In our last article on the GovDesignHub, we featured an interview with Aaron LaLonde, PhD, a Additive Manufacturing Subject Matter Expert at the United States Army Combat Capabilities Development Command (DEVCOM) Ground Vehicle Systems Center (GVCS), about a recently-announced project called the “Jointless Hull Project.”
This is a revolutionary program that involves the development of the hardware, software and technologies necessary to effectively “print” a vehicle structure. If successful, the program could open the door to the construction of better, lighter and safer ground vehicles for the Army.
To learn even more about the program, discuss some of the challenges it faces, and explore some of the exciting ways that the military could leverage this technology in the future, we sat down with Jason Gorey, the Executive Director of the Applied Science and Technology Research Organization of America (ASTRO America), which is partnering with the Army for this project.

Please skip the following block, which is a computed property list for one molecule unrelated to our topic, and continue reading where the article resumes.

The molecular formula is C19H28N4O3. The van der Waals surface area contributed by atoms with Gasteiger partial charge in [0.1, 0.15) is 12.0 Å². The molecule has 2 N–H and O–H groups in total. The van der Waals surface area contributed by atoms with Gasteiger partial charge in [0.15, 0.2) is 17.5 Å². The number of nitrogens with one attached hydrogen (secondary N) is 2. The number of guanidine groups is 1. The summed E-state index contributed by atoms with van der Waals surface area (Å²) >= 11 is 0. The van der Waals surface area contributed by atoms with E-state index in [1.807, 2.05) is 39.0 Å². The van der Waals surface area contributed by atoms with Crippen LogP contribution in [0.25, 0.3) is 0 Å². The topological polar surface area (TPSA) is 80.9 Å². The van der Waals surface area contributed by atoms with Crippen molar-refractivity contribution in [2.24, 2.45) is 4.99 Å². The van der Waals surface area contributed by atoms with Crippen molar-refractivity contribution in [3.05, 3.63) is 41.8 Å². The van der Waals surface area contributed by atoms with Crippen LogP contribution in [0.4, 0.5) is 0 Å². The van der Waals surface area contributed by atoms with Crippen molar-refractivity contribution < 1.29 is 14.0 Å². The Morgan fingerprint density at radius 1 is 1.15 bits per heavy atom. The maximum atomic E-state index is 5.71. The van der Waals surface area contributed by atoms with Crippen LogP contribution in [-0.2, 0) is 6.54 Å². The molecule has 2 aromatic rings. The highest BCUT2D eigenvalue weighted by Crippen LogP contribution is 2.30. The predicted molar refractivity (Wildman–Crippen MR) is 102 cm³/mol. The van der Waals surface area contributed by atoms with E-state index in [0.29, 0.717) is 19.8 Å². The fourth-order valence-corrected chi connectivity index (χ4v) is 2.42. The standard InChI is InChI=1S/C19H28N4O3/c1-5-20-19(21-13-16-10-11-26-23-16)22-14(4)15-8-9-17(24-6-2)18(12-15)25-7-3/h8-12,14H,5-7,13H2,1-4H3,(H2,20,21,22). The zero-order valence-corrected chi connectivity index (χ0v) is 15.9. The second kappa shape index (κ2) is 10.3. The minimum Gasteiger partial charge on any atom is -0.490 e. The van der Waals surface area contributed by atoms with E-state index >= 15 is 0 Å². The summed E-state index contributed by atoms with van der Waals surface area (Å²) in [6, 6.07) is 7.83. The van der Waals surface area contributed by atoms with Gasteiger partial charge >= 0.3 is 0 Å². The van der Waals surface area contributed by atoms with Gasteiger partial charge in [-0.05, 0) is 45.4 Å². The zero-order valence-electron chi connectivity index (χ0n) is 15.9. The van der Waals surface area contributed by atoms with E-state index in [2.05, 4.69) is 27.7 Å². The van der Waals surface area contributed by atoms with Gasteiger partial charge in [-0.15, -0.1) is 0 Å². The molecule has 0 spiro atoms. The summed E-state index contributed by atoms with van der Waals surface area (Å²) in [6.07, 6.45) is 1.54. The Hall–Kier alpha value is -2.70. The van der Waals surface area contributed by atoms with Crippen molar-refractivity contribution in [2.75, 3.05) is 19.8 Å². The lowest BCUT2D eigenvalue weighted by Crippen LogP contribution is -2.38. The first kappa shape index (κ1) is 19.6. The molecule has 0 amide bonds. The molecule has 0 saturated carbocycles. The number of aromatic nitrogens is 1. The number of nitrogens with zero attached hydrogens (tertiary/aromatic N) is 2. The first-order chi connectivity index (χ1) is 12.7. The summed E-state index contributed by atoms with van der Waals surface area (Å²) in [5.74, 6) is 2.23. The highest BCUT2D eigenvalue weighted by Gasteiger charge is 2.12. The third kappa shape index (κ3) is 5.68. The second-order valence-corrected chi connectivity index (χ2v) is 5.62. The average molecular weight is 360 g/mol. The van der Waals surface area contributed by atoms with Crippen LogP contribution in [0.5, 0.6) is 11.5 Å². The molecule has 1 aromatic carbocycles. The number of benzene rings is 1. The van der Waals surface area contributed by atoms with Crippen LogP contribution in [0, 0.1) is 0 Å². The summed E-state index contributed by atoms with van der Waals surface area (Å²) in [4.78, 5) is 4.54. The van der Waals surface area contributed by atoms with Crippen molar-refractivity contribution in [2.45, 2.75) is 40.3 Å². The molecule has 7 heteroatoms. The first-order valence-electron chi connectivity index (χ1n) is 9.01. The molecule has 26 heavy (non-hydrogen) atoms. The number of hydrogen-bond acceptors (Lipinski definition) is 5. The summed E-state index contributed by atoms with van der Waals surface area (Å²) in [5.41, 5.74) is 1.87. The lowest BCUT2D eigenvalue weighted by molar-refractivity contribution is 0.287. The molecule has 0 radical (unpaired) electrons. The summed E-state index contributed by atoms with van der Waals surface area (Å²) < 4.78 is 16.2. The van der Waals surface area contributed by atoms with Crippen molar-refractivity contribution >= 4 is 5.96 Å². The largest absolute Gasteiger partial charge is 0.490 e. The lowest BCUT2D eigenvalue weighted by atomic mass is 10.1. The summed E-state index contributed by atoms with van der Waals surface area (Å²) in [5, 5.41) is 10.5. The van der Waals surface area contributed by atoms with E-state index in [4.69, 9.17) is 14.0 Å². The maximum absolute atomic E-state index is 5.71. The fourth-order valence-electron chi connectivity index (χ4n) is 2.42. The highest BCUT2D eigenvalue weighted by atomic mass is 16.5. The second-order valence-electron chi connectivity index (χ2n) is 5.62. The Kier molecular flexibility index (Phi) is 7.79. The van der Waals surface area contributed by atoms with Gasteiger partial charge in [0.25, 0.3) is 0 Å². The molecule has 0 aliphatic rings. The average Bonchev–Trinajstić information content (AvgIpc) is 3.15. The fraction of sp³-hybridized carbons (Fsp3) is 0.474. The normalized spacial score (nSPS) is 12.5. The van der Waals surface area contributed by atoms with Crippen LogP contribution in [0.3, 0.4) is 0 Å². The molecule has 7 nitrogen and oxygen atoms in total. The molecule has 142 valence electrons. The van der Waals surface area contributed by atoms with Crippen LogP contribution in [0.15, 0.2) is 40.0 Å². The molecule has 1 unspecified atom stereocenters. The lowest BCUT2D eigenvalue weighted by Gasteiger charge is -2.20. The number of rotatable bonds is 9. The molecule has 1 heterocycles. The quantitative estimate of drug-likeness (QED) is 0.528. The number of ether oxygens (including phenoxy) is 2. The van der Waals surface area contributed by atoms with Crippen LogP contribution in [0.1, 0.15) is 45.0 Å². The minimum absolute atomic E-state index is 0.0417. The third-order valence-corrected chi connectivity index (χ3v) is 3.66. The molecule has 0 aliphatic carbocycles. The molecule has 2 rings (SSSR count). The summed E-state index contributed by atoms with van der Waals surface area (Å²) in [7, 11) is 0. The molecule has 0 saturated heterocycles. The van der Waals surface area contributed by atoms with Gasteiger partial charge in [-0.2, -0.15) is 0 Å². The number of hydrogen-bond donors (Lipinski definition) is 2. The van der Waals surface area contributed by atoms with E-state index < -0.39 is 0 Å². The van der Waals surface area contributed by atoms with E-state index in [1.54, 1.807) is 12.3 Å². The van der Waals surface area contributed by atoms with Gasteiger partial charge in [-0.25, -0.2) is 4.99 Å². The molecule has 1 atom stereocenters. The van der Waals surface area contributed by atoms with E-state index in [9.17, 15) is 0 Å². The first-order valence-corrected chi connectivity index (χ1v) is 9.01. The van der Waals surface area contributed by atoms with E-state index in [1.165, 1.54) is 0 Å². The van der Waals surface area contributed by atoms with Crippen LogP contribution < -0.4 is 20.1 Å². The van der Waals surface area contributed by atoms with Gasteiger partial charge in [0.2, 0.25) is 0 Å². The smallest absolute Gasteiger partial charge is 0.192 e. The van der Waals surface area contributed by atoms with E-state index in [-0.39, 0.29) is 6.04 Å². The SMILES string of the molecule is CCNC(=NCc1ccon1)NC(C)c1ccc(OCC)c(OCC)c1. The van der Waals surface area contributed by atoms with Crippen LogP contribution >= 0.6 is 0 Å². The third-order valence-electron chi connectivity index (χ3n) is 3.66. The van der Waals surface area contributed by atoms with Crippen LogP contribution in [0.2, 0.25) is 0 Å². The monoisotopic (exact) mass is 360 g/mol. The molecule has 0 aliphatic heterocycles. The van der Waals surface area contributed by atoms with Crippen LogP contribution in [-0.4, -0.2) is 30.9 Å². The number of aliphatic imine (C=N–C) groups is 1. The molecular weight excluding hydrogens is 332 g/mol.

During our discussion, we asked Jason why 3D printing is a better alternative for ground vehicle parts, how other military branches could benefit from this technology, and what he sees for the future of 3D printing and additive manufacturing in the military.
Here is what he had to say:
GovDesignHub: Can you tell our readers a little bit about ASTRO America? What does the organization do, and how did it get its start?
Jason Gorey: ASTRO America was established in 2018 as a research institute and think tank dedicated to advancing the public interest through manufacturing technology and policy. ASTRO got its start when the Department of Defense (DoD) commissioned it to study key U.S. hypersonic supply chains, and develop plans for accelerating production of the world’s fastest aerospace platforms.
Since then, the organization has grown, convening leaders of government, industry, and academia to examine complex manufacturing challenges and managing research and development projects for U.S. government agencies.